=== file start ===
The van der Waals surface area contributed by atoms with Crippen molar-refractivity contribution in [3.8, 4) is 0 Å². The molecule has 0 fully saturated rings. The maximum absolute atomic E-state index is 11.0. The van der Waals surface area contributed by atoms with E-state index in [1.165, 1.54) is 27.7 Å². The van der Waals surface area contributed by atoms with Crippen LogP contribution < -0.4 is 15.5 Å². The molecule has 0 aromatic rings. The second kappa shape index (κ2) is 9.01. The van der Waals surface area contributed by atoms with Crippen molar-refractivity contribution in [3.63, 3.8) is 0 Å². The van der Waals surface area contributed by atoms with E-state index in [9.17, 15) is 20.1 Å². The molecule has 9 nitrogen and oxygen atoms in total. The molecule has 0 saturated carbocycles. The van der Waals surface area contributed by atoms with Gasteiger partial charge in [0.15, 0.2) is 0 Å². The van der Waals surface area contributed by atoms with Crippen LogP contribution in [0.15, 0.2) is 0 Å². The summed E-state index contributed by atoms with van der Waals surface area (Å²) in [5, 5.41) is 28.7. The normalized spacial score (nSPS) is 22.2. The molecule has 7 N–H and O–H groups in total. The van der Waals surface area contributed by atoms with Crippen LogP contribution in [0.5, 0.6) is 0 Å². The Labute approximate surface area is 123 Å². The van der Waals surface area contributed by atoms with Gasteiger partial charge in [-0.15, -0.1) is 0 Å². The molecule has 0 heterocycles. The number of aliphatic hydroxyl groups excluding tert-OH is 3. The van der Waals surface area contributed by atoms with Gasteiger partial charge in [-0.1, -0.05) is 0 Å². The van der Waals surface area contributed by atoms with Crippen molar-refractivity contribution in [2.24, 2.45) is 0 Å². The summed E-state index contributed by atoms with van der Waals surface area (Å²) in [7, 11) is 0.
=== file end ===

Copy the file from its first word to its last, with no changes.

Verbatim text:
The van der Waals surface area contributed by atoms with Crippen molar-refractivity contribution in [3.8, 4) is 0 Å². The molecule has 0 fully saturated rings. The maximum absolute atomic E-state index is 11.0. The van der Waals surface area contributed by atoms with E-state index in [1.165, 1.54) is 27.7 Å². The van der Waals surface area contributed by atoms with Crippen LogP contribution < -0.4 is 15.5 Å². The molecule has 0 aromatic rings. The second kappa shape index (κ2) is 9.01. The van der Waals surface area contributed by atoms with Crippen molar-refractivity contribution in [3.63, 3.8) is 0 Å². The van der Waals surface area contributed by atoms with E-state index in [9.17, 15) is 20.1 Å². The molecule has 9 nitrogen and oxygen atoms in total. The molecule has 0 saturated carbocycles. The van der Waals surface area contributed by atoms with Gasteiger partial charge in [0.15, 0.2) is 0 Å². The van der Waals surface area contributed by atoms with Crippen LogP contribution in [0.15, 0.2) is 0 Å². The summed E-state index contributed by atoms with van der Waals surface area (Å²) in [5, 5.41) is 28.7. The normalized spacial score (nSPS) is 22.2. The molecule has 7 N–H and O–H groups in total. The van der Waals surface area contributed by atoms with Crippen LogP contribution in [0.5, 0.6) is 0 Å². The Labute approximate surface area is 123 Å². The van der Waals surface area contributed by atoms with Gasteiger partial charge in [-0.15, -0.1) is 0 Å². The molecule has 0 heterocycles. The number of aliphatic hydroxyl groups excluding tert-OH is 3. The van der Waals surface area contributed by atoms with Gasteiger partial charge in [-0.1, -0.05) is 0 Å². The van der Waals surface area contributed by atoms with Crippen molar-refractivity contribution in [2.24, 2.45) is 0 Å². The summed E-state index contributed by atoms with van der Waals surface area (Å²) in [7, 11) is 0.